The cybersecurity spending for critical infrastructure will surge by $9 billion this year, with an average YOY growth of about 5 -10%, reveals ABI Research.
Cybersecurity expenditure in critical infrastructure (CI) across industries has been impacted amid the global pandemic – which put businesses to save while reshuffling with where to spend. This effect has been mostly as the increased demand for secure remote connectivity.
In its essence, the cybersecurity spending for critical infrastructure will surge by $9 billion in this digital era, reaching almost $105.99 billion in 2021- indicated a research study by ABI Research. This unprecedented time observes secure connectivity becoming a key area of focus.
Although the cybersecurity spending by various governments has not improved significantly, most of them maintained similar funding plans like previous years. Thus, the average YOY growth rate is anticipated to be around 5 -10%.
The principal challenge for the CI operators currently is to ensure that systems and services keep functioning efficiently – even with the increased remote workforce globally. Thus, organizations are putting more emphasis on making sure that the infrastructure operations can be monitored securely and managed remotely by authorized staff.
Even there is no denying the fact that secure connectivity is a key priority, especially more after the SolarWinds Orion hack last year. It has conveyed a sharp focus to the need for enhanced vetting of services offered by third-party contractors as well as the remote update processes.
As Michela Menting, Digital Security Research Director at ABI Research, explains, “The implications for national security are significant, and critical infrastructure operators and governments worldwide are now re-evaluating and re-assessing the risks as they relate to remote management.”
The impact of security spending is still the first and foremost aimed at IT networks, data security, and IT systems from a defensive perspective. This is where the primary risks are focused, and the security operators are intensely aware of the potential complications of such a breach.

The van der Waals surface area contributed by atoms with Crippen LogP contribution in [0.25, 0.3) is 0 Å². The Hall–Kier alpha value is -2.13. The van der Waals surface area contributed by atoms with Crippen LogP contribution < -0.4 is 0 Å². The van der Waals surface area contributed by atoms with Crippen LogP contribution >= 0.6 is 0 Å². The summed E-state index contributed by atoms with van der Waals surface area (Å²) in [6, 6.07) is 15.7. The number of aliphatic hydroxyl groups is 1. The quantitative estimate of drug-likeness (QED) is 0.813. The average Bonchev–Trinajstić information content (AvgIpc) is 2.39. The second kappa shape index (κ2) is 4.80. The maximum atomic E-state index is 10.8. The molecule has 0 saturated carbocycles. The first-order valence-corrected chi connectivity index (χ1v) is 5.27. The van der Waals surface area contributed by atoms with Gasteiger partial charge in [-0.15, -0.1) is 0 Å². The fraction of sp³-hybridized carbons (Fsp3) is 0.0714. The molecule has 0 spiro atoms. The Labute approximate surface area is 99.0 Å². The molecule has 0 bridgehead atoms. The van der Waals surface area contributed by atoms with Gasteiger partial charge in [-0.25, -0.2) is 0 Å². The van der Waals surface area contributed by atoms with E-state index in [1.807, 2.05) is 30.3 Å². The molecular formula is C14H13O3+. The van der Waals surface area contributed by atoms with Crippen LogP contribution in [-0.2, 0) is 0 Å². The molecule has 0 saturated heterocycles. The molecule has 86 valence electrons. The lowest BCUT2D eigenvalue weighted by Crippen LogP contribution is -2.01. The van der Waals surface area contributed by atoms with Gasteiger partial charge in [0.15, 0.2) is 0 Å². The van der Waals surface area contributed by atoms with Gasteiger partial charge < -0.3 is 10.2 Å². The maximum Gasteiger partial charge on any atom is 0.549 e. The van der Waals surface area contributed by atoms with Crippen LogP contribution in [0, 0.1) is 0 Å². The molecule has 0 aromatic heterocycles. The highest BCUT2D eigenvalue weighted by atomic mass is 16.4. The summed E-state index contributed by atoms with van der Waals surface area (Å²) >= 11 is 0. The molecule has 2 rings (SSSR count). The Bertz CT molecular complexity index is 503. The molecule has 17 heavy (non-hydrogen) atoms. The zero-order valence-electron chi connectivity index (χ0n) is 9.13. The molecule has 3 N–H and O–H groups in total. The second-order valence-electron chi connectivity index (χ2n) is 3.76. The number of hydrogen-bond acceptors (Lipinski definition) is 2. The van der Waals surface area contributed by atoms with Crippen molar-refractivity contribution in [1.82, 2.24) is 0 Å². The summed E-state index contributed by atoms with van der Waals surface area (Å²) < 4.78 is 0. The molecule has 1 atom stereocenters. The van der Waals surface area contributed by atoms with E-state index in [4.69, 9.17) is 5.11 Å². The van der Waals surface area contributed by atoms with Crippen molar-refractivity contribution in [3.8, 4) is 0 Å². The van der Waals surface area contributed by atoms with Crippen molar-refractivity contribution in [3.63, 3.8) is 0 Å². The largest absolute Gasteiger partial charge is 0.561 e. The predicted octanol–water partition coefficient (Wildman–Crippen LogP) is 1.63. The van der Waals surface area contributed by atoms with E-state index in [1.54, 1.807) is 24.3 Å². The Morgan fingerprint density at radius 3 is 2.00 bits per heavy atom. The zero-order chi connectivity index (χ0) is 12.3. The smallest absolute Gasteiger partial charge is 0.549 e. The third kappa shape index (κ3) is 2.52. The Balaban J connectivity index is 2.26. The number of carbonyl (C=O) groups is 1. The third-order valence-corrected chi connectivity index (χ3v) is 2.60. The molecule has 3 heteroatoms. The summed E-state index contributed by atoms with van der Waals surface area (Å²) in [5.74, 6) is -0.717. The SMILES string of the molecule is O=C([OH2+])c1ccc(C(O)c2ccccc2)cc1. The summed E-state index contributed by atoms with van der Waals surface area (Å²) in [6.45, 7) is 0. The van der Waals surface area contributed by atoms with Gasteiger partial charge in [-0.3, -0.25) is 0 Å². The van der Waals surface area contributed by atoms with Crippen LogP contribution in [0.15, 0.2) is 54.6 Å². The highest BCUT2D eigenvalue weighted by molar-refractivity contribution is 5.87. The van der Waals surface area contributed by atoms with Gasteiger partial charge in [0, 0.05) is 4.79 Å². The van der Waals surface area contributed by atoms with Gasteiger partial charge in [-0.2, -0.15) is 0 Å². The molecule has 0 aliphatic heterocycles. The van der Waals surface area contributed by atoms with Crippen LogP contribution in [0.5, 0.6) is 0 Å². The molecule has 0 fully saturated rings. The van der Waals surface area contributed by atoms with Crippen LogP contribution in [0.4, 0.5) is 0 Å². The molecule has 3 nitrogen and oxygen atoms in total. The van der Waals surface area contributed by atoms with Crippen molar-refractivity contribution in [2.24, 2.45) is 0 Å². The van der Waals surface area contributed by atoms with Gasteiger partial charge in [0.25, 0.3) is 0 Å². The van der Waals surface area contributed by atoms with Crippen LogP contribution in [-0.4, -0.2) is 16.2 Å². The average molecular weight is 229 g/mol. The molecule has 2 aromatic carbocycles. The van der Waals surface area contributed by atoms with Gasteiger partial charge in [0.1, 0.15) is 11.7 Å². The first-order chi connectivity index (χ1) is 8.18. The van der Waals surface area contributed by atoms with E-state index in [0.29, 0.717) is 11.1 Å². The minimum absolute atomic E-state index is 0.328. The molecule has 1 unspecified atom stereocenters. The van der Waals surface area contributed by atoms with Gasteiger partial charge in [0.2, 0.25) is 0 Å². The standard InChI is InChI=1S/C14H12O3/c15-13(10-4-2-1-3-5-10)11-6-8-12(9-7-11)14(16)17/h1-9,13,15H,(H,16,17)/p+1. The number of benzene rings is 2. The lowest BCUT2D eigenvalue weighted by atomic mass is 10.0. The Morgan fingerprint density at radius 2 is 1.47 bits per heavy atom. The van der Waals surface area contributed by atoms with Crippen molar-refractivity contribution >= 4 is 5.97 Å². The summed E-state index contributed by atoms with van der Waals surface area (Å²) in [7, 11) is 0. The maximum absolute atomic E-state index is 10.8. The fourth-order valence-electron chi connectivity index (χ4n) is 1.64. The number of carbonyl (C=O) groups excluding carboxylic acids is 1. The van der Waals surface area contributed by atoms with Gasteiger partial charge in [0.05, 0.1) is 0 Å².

On the other hand, increasing efforts are being placed on advanced security investments to prepare response mechanisms and secure operational technologies. This is primarily because the operators in various sectors go through digital transformation as well as start processing towards smart and connected IoT infrastructures.
Progress is, however, slow, with many sectors bound by privacy and regulations that are making it difficult for them to modify quickly. Moreover, new security processes demand time for testing and validation before becoming efficient for use – ensuring they do not compromise the integrity or functioning of current processes.
While cyber-security spending is essential in financial services, information and communication technologies (ICTs), and Defense, it still lags within the industrial sectors. The list includes energy, water, and waste management – since the risks related to physical threats are highly critical.
Michela Menting concluded by saying – “By and large, security spending in critical infrastructures is wide and varied, and diverges significantly among regions due to policy and regulation but is overall embracing cybersecurity much more holistically as connectivity and digitization continue to play increasing roles in everyday operations.”